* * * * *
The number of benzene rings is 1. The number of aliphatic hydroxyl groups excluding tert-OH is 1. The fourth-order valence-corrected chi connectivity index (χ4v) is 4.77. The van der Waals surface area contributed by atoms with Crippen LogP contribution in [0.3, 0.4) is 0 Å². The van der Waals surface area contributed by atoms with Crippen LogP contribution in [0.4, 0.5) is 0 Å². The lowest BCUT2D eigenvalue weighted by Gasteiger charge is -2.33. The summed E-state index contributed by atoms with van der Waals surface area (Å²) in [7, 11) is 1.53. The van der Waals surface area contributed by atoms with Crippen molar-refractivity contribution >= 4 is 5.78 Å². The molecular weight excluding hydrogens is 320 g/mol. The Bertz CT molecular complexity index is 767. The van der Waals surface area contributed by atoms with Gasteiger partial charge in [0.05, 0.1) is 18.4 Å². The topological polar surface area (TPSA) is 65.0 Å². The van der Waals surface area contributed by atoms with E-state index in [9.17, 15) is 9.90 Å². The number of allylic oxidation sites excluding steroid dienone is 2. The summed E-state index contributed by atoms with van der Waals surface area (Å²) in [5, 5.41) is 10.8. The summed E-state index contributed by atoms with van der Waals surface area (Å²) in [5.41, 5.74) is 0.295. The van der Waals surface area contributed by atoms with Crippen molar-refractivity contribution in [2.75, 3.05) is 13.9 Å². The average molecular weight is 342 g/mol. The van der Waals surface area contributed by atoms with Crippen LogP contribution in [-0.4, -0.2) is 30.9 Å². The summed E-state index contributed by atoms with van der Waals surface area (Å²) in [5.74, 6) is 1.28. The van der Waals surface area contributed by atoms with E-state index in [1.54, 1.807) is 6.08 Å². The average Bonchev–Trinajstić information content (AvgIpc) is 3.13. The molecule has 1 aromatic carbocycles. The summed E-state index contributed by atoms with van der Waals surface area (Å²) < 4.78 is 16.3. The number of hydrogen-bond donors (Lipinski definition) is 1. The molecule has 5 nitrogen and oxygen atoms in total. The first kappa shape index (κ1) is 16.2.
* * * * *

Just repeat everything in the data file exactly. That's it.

The number of benzene rings is 1. The number of aliphatic hydroxyl groups excluding tert-OH is 1. The fourth-order valence-corrected chi connectivity index (χ4v) is 4.77. The van der Waals surface area contributed by atoms with Crippen LogP contribution in [0.3, 0.4) is 0 Å². The van der Waals surface area contributed by atoms with Crippen LogP contribution in [0.4, 0.5) is 0 Å². The lowest BCUT2D eigenvalue weighted by Gasteiger charge is -2.33. The summed E-state index contributed by atoms with van der Waals surface area (Å²) in [7, 11) is 1.53. The van der Waals surface area contributed by atoms with Crippen molar-refractivity contribution >= 4 is 5.78 Å². The molecular weight excluding hydrogens is 320 g/mol. The Bertz CT molecular complexity index is 767. The van der Waals surface area contributed by atoms with Gasteiger partial charge in [0.05, 0.1) is 18.4 Å². The topological polar surface area (TPSA) is 65.0 Å². The van der Waals surface area contributed by atoms with E-state index in [9.17, 15) is 9.90 Å². The number of allylic oxidation sites excluding steroid dienone is 2. The summed E-state index contributed by atoms with van der Waals surface area (Å²) in [5, 5.41) is 10.8. The summed E-state index contributed by atoms with van der Waals surface area (Å²) in [5.41, 5.74) is 0.295. The van der Waals surface area contributed by atoms with Crippen molar-refractivity contribution in [2.75, 3.05) is 13.9 Å². The average molecular weight is 342 g/mol. The van der Waals surface area contributed by atoms with Crippen LogP contribution in [-0.4, -0.2) is 30.9 Å². The summed E-state index contributed by atoms with van der Waals surface area (Å²) in [5.74, 6) is 1.28. The van der Waals surface area contributed by atoms with E-state index in [1.54, 1.807) is 6.08 Å². The average Bonchev–Trinajstić information content (AvgIpc) is 3.13. The molecule has 1 aromatic carbocycles. The summed E-state index contributed by atoms with van der Waals surface area (Å²) < 4.78 is 16.3. The number of hydrogen-bond donors (Lipinski definition) is 1. The molecule has 5 nitrogen and oxygen atoms in total. The first kappa shape index (κ1) is 16.2.